Most days, we began with a walk either to or, in this case, beyond Amsterdam’s Central Station. I trotted happily behind the one with a sense of direction, looking out all the time for more interesting details to photograph. We particularly liked this blue angel which we passed several times.
On this particular day, we were heading for Oosterdok (East Dock) to visit the library. I had already spotted it in my guidebook and Greet, our landlady, also recommended the views from the terrace. She obviously thought we might think a library was a weird place to visit on holiday, but I soon put her right on that!
I’m not sure we ever did find out what the little building outside with the strange creatures on top was, but we fell in love with the library.
There was an exhibition of political cartoons which, knowing little about Dutch politics, I thought might not be very interesting. Turns out, there were two main topics, both of which I knew lots about – try to guess …
After the exhibition, we made our way slowly up through several floors to the terrace. The views were, indeed fine, but would have been better on a less misty day. We could see both Het Scheepvaartmuseum (maritime museum) and NEMO (science and technology museum – the green building). Finally, we went to the café for lunch – some of our libraries have cafés, but they are much more basic than this. My sandwich was one of the simplest dishes on offer.
After lunch, we headed across the pedestrian bridge you can see in the gallery above, passing NEMO and the maritime museum.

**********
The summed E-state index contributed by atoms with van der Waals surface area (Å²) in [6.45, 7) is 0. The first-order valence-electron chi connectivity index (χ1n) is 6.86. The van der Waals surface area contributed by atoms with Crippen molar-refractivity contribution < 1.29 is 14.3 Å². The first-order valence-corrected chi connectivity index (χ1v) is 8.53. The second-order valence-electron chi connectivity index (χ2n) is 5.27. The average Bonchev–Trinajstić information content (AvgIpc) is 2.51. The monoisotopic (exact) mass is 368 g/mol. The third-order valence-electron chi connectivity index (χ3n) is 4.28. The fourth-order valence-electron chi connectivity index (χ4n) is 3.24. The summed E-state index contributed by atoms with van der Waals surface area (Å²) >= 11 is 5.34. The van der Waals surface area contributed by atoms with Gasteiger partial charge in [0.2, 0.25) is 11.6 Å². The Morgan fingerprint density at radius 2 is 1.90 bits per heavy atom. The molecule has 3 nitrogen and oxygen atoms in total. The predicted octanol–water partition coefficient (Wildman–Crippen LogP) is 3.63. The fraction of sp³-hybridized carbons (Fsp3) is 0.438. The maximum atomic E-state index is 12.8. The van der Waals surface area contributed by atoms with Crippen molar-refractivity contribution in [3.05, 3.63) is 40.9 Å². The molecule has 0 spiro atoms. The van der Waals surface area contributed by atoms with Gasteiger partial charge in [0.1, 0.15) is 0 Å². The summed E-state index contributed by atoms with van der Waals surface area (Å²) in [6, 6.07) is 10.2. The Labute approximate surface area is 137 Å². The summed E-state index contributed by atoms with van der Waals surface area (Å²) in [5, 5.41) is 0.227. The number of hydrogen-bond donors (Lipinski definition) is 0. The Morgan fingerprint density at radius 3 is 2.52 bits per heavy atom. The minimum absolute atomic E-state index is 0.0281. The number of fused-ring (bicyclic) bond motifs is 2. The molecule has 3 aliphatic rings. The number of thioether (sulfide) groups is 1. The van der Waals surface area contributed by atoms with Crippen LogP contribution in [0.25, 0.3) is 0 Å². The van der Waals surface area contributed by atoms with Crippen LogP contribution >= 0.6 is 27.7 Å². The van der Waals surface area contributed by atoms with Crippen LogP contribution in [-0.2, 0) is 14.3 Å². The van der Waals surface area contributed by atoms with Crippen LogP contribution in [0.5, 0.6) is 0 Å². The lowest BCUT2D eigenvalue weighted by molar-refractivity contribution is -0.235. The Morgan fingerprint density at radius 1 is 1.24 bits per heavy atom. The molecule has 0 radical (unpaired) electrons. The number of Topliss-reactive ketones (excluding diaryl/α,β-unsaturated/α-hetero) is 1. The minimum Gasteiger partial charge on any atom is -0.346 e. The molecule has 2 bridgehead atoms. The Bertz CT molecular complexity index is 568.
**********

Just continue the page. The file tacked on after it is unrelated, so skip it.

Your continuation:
We then crossed the road to Kadijksplein in the Plantage district where we watched a boat and tug passing under two swing bridges.
From here we walked along Hoogte Kadijk, a residential street with enough quirks to keep us happy: more carvings, street art, a block of flats built on the site of a former brewery, and an 18th-century wharf where ships are still repaired. The latter is also a museum, although it’s only open on Tuesdays – which this wasn’t, otherwise I’d have had to drag John away.
At the end of the street, we crossed over to view the De Gooyer Windmill, the last of five grain mills in the area and now a private home, before making our way back along Entrepot Dock – former warehouses of the Dutch East India Company now also converted into homes.
This brought us out opposite the Dutch Resistance Museum which we decided to visit – it’s very good but, of course, very disturbing. We’d been to the Anne Frank House the day before and the combined effect was profound. (NB, if visiting the Anne Frank House it’s essential to book online in advance for a specific time slot. Even then, we queued outside for 20-30 minutes so plan carefully.)
Finally, after a warming, and cheering, coffee, we set off for home. It was getting dark by this time, always interesting in Amsterdam.
My next Amsterdam post will take us to the highest swing in Europe. And I wasn’t scared, honestly. Well, only a little bit.
Linked to Jo’s Monday Walk which today is Portuguese and sunny, so pop over there for a warm-up.